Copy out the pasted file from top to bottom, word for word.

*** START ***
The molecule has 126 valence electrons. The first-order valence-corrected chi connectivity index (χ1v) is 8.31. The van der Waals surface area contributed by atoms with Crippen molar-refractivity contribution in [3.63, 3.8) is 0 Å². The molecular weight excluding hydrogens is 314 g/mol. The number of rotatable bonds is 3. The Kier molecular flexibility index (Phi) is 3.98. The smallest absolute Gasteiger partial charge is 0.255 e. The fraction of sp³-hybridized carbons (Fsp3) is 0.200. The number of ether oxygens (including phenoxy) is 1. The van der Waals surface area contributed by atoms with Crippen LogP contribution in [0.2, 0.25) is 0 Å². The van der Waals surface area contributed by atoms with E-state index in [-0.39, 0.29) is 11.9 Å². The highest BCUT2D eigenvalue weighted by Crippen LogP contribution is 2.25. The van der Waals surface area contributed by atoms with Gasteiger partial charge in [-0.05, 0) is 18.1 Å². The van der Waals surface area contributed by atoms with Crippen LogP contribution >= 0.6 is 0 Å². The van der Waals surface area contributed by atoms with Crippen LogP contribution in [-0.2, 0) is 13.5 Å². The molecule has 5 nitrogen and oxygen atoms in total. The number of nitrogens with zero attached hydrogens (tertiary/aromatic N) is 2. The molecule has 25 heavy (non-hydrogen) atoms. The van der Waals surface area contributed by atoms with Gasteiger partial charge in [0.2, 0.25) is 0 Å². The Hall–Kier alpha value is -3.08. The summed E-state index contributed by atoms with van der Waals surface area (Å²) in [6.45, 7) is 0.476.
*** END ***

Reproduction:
The molecule has 126 valence electrons. The first-order valence-corrected chi connectivity index (χ1v) is 8.31. The van der Waals surface area contributed by atoms with Crippen molar-refractivity contribution in [3.63, 3.8) is 0 Å². The molecular weight excluding hydrogens is 314 g/mol. The number of rotatable bonds is 3. The Kier molecular flexibility index (Phi) is 3.98. The smallest absolute Gasteiger partial charge is 0.255 e. The fraction of sp³-hybridized carbons (Fsp3) is 0.200. The number of ether oxygens (including phenoxy) is 1. The van der Waals surface area contributed by atoms with Crippen LogP contribution in [0.2, 0.25) is 0 Å². The van der Waals surface area contributed by atoms with E-state index in [-0.39, 0.29) is 11.9 Å². The highest BCUT2D eigenvalue weighted by Crippen LogP contribution is 2.25. The van der Waals surface area contributed by atoms with Gasteiger partial charge in [-0.05, 0) is 18.1 Å². The van der Waals surface area contributed by atoms with Crippen LogP contribution >= 0.6 is 0 Å². The van der Waals surface area contributed by atoms with Crippen LogP contribution in [-0.2, 0) is 13.5 Å². The molecule has 5 nitrogen and oxygen atoms in total. The number of nitrogens with zero attached hydrogens (tertiary/aromatic N) is 2. The molecule has 25 heavy (non-hydrogen) atoms. The van der Waals surface area contributed by atoms with Gasteiger partial charge in [0.2, 0.25) is 0 Å². The Hall–Kier alpha value is -3.08. The summed E-state index contributed by atoms with van der Waals surface area (Å²) in [6.45, 7) is 0.476.